All original written content is (c) 2016 Mike Pascale. Visual content is (c) its respective owners. Bru-Hed art is ©2012 and a trademark of All Ages Media and Mike Pascale.
NEWBIES: If this is your first trip here (welcome!), here’s the QT on what these reviews are.
THIS WEEK: The Potterverse returns, this time with Brit Newt Scamander (Eddie Redmayne) travelling to 1920s NYC with an attache case full of (what else?) fantastic beasts that get loosed upon the city thanks to wanna-be-baker Jacob Kowalski (Dan Fogel). The glitch? Magic beasts are not allowed in America and magic’s US governing body’s agent, Tina Goldstein (Samantha Morton), is after both of them. Hijinks and wand-pointing ensue.
Written by J.K. Rowling. Directed by (four-Potter-movie veteran) David Yeates.
- Yes, the monsters were as cool, cute, impressive and wild as you’d expect, but for me it was the recreation (and occasional destruction) of 1920s New York City. Everything looked so real, like it was shot on location with a time machine. And little stuff like bricks falling out of walls, cars flipping over, cracks in cement and the like, were just ultra-real and believable. (The costumes helped a lot too.) That really puts you into the film and makes it come alive.
- Good casting. Eddie Redmayne took some getting used to (few-words type, “low-talker” with thick accent so some lines were hard to understand) but won me over. Favorites were Jacob Kowalski (Dan Fogler from the hilarious The Goldbergs) and Tina’s cute-hot ginger sister Queenie (Alison Sodol), along with an “elfed-up” Ron Pearlman as a fanged bar creep named Gnarlak. Plus Colin Farrell is his usual badass self, though restrained from being the unhinged psycho he usually portrays.
- The spectacle scenes were definitely spectacular and worthy of the Potter franchise. Lots of bigger-than-life and larger-than-logic scenarios. And the bar scene is almost a magical version of the Star Wars Cantina.
- The 3D and Dolby Atmos sound actually enhanced the experience in a noticeable way. (MIKE: You can still enjoy it without, obviously, but if you do spend the dough you won’t be disappointed; they add another level of immersion.)
- Great effects, especially the teleportation—way faster and visually cooler than Star Trek’s transporters.
- The newspaper scans/shots in the opening were probably the best I’ve ever seen. Just wish I had a “pause” button to read them all.
- Terminology and names: I liked that “muggles” have a different name in the US (“no-mags”). Characters referred to The Magical Congress of the United States of America only by the acronym MACUSA, a giggle-inducing combination of “magic” and “Yakusa” (Japanese Mafia). “Newt Scamander” sounds like a cross between “Salamander” and “Scaramanga” from James Bond (Live And Let Die); the weirdo teenager with the Moe Howard-ish haircut (Ezra Miller) is named Creedence like the band CCR. And of course, Kowalski was the name of the protagonist from the greatest classic car flick, Vanishing Point.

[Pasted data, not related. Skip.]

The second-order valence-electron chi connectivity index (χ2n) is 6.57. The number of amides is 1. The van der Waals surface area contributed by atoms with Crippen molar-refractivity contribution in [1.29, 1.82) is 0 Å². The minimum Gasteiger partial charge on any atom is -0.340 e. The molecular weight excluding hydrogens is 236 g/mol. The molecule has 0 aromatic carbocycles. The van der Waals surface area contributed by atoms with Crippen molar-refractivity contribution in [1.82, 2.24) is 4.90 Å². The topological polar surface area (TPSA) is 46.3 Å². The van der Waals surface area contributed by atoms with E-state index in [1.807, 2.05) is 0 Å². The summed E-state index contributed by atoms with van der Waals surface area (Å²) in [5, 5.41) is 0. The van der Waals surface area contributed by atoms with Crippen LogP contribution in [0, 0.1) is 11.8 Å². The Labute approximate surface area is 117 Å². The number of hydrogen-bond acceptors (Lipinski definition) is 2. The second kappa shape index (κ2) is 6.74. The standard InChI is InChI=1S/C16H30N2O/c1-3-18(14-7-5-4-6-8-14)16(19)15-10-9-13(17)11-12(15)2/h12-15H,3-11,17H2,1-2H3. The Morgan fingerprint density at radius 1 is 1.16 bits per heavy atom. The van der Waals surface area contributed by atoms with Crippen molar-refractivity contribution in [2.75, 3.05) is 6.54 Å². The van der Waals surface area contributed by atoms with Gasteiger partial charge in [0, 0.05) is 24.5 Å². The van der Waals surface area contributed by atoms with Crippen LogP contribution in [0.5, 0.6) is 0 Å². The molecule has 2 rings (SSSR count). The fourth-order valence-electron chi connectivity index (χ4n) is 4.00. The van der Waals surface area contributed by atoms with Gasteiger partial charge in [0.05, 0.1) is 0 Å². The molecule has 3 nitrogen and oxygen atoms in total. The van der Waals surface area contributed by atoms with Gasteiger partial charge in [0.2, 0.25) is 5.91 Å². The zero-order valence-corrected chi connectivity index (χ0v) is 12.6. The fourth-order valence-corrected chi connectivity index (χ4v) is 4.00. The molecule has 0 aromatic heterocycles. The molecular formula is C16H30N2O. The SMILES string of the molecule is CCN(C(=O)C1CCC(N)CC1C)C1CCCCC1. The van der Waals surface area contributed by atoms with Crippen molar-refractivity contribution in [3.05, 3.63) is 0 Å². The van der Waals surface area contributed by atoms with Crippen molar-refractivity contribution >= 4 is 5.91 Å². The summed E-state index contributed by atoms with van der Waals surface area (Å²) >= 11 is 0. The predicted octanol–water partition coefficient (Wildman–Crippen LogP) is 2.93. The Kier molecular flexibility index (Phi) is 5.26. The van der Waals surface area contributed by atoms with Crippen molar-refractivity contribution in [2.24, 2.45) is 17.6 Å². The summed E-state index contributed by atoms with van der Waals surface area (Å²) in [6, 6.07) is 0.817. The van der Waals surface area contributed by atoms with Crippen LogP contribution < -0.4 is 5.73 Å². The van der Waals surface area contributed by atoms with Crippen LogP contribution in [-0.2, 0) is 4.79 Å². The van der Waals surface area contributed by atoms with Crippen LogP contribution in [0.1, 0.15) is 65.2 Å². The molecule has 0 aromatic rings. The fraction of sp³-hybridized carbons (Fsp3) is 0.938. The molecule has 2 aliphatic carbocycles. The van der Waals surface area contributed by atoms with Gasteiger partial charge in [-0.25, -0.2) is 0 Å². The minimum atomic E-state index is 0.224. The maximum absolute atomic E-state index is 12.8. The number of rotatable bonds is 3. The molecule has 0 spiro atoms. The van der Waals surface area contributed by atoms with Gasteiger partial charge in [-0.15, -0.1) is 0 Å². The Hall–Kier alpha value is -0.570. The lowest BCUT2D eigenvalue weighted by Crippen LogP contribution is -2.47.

- A few obvious winks/Easter eggs to the previous “Potterverse” though I’m sure Harry-heads will find a lot more. Doctor Who fans will immediately note that Newt’s valise is a lot “bigger on the inside.”
- Overall, a decent mix of suspense, action and humor (mostly provided by Fogel), with a sweet sprinkle of romance.
- The story got a bit convoluted and confusing at times, and the first half hour is pretty slow.
- Suspension of disbelief is easier with magic, but there’s still logic issues. Mainly with the wands—why does it work on some creatures and not others? We’re never told. When one creature escapes, it can be zapped to freeze, while others are treated like earth animals that have to be trapped. Why do some wizards use wands and others don’t?
- Rowling is a better writer with descriptions and emotions (from what readers tell me—yer pal Bru don’t read nothin’ without pictures!) than dialog. A lot of it seemed flat/uninspired and some characters’ language was very general—too many “stock lines” you’ve heard in too many other films. Also, several scenes demanded more dialog, where you’d expect questions to be asked/answered; and missed chances for character development.
- Key example: Tina tries to tell a superior about Newt’s case but gets kicked out of the office before she gets the chance. Next day, she goes back and succeeds, and the superior asks why she waited a day to say anything. Yet Tina never mentions that she already tried!
- The US magic president acts like a female dog if you know what I mean. Authority figures are just jerks, whether magic or muggle, male or female.
- Not a single button after the end credits or even main credits.
Potter fans will definitely BUY IT for the franchise collections (not to mention extras that are sure to be included), but they and other no-mags should at least see it on the huge screen. There’s enough spectacular spectacle and subtle detail unavailable on most home TVs to make it worthwhile. Plenty enough to continue the franchise; while there’s no mention or intention to do so, I hope J.K. considers it, at least if they use this one as a benchmark. She just needs to trust some other screenwriters like she did with Harry. Enjoyus Movieus!
P.S.: How about some hand-drawn magic by Pascale for your art collection? All kinds of fantastic beasties as well as heroes, babes, badguys, your family, pets, cars, whoever and whatever. Just ask Craig here!
DISCLAIMER: The opinions expressed herein are not necessarily those of Wednesday’s Heroes, Mike Pascale, the MACUSA, the Yakusa, the overall magic community, muggles, Wuggles, The Wiggles, no-mags, Cro-Mags, car mags, fantastic beasts, fantasy feasts and mating rhinos as big as buildings. Bru would like to meet a magical babe to show his not-too-fantastic beast to…without laughing!